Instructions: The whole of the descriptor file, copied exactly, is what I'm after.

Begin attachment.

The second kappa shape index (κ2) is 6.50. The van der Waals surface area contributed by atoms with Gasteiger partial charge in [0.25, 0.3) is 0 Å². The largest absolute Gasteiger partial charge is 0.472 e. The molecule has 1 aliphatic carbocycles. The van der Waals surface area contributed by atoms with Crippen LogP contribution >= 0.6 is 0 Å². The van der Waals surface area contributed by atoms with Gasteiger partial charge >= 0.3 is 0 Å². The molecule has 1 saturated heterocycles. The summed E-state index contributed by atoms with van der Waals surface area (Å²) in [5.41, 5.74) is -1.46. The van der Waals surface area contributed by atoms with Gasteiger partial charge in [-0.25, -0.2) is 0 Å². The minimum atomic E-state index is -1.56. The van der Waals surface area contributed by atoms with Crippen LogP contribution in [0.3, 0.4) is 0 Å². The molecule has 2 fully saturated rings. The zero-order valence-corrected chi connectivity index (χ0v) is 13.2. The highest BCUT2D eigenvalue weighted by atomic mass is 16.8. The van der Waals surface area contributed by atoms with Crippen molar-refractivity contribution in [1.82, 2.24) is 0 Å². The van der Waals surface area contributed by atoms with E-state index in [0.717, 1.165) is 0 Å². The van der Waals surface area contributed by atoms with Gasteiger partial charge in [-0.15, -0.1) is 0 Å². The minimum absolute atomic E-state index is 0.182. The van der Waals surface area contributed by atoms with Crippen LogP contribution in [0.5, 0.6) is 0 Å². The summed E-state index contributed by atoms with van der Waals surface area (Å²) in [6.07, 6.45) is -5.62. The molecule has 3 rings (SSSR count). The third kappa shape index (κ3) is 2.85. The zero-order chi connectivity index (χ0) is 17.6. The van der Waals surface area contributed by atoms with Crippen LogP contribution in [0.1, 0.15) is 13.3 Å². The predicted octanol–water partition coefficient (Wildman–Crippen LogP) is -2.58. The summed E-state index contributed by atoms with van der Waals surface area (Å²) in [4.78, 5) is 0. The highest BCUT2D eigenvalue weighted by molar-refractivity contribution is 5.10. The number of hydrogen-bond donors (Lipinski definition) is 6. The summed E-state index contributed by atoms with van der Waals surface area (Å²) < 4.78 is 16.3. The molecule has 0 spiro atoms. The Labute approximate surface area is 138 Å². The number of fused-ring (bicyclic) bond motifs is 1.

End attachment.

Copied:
The second kappa shape index (κ2) is 6.50. The van der Waals surface area contributed by atoms with Gasteiger partial charge in [0.25, 0.3) is 0 Å². The largest absolute Gasteiger partial charge is 0.472 e. The molecule has 1 aliphatic carbocycles. The van der Waals surface area contributed by atoms with Crippen LogP contribution >= 0.6 is 0 Å². The van der Waals surface area contributed by atoms with Gasteiger partial charge >= 0.3 is 0 Å². The molecule has 1 saturated heterocycles. The summed E-state index contributed by atoms with van der Waals surface area (Å²) in [5.41, 5.74) is -1.46. The van der Waals surface area contributed by atoms with Gasteiger partial charge in [-0.25, -0.2) is 0 Å². The minimum atomic E-state index is -1.56. The van der Waals surface area contributed by atoms with Crippen LogP contribution in [0.3, 0.4) is 0 Å². The molecule has 2 fully saturated rings. The zero-order valence-corrected chi connectivity index (χ0v) is 13.2. The highest BCUT2D eigenvalue weighted by atomic mass is 16.8. The van der Waals surface area contributed by atoms with Crippen molar-refractivity contribution in [1.82, 2.24) is 0 Å². The van der Waals surface area contributed by atoms with E-state index in [0.717, 1.165) is 0 Å². The van der Waals surface area contributed by atoms with Gasteiger partial charge in [-0.15, -0.1) is 0 Å². The minimum absolute atomic E-state index is 0.182. The van der Waals surface area contributed by atoms with Crippen LogP contribution in [0.5, 0.6) is 0 Å². The summed E-state index contributed by atoms with van der Waals surface area (Å²) in [6.07, 6.45) is -5.62. The molecule has 3 rings (SSSR count). The third kappa shape index (κ3) is 2.85. The zero-order chi connectivity index (χ0) is 17.6. The van der Waals surface area contributed by atoms with Crippen LogP contribution in [0.1, 0.15) is 13.3 Å². The predicted octanol–water partition coefficient (Wildman–Crippen LogP) is -2.58. The summed E-state index contributed by atoms with van der Waals surface area (Å²) in [4.78, 5) is 0. The highest BCUT2D eigenvalue weighted by molar-refractivity contribution is 5.10. The number of hydrogen-bond donors (Lipinski definition) is 6. The summed E-state index contributed by atoms with van der Waals surface area (Å²) < 4.78 is 16.3. The molecule has 0 spiro atoms. The Labute approximate surface area is 138 Å². The number of fused-ring (bicyclic) bond motifs is 1.